New Delhi, June 16 (IANS) Jahangirpuri has been one of the earliest containment zones of the national capital and parts of it continue to remain so, even after nearly three months of the first lockdown. By April-end, nearly 100 were affected with COVID-19 and by now, at least 285 stand infected. But why has this area of North Delhi come to be known as the Wuhan of Delhi?
Officials cite population density — most houses of Jahangirpuri are too small and multi-storey structures have come up in a space of 25 square yards where social distancing is an alien concept. Even after numerous government advertisements on precautions against Covid-19, it’s practically unfeasible to practise social distancing where one small room is shared by many.
Another reason is said to be the failure of the residents to be mindful of the seriousness of the situation. For instance, a corona positive woman’s cremation was attended by a crowd that did not care about the standard operating procedures. It led to infection of 31 people, 26 of them from one family.
It all started with just two blocks — B and C where the corona virus first struck. Soon, the entire Jahangirpuri area came under the virus grip. In one lane alone in H Block, as many as 48 residents were tested positive for COVID-19. Compare and contrast it with the northeastern state of Meghalaya, where there are only only 18 active cases today.
Even as Delhi started to open up with restrictions giving way to free movements, the residents of Jahangirpuri have had no respite. A health official says hardly a fortnigt goes without a series of reported cases.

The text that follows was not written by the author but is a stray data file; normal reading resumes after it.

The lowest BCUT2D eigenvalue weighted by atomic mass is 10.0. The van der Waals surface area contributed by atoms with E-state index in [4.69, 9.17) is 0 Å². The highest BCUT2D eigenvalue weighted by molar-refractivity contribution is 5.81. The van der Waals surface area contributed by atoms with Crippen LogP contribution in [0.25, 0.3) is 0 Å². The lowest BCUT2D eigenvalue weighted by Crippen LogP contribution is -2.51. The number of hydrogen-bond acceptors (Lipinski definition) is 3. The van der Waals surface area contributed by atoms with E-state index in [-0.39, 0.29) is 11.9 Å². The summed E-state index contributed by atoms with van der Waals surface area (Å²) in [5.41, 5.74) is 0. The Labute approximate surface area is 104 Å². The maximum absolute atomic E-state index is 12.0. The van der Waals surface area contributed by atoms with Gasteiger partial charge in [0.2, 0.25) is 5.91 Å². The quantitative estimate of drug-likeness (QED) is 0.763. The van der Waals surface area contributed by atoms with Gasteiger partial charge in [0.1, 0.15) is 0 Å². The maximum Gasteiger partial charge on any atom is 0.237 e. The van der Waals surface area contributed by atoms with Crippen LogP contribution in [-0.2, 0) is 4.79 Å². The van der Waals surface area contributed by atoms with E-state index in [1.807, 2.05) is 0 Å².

So grim has been the situation that Jagjivan Ram Hospital — the main care centre around the vicinity — was temporarily shut after the hospital itself became a containment zone. Around 60 employees of the hospitals have so far tested positive. Many of the employees live in Jahangirpuri itself. Contact tracing of them only exposed the seriousness of the situation. Though the hospital is back on its feet after sanitization, many are still afraid of a second wave of attack.
On March 22, ahead of the lockdown 1.0, B Block of Jahangirpuri was declared a containment zone. But nearly three months on, parts of Jahangirpuri are yet to be thrown open. Shopowners complain of inconvenience and allege the government is discriminating against them.
All shops of Jahangirpuri have been shut since the day Prime Minister Narednra Modi appealed to Indians to observe ‘Junta Curfew’. While the economy is struggling to be back on track with hints of more curbs being lifted coming from the Prime Minister himself on Tuesday at the 6th PM-CMs video conference, Jahangirpuri remains a deep cause for worry.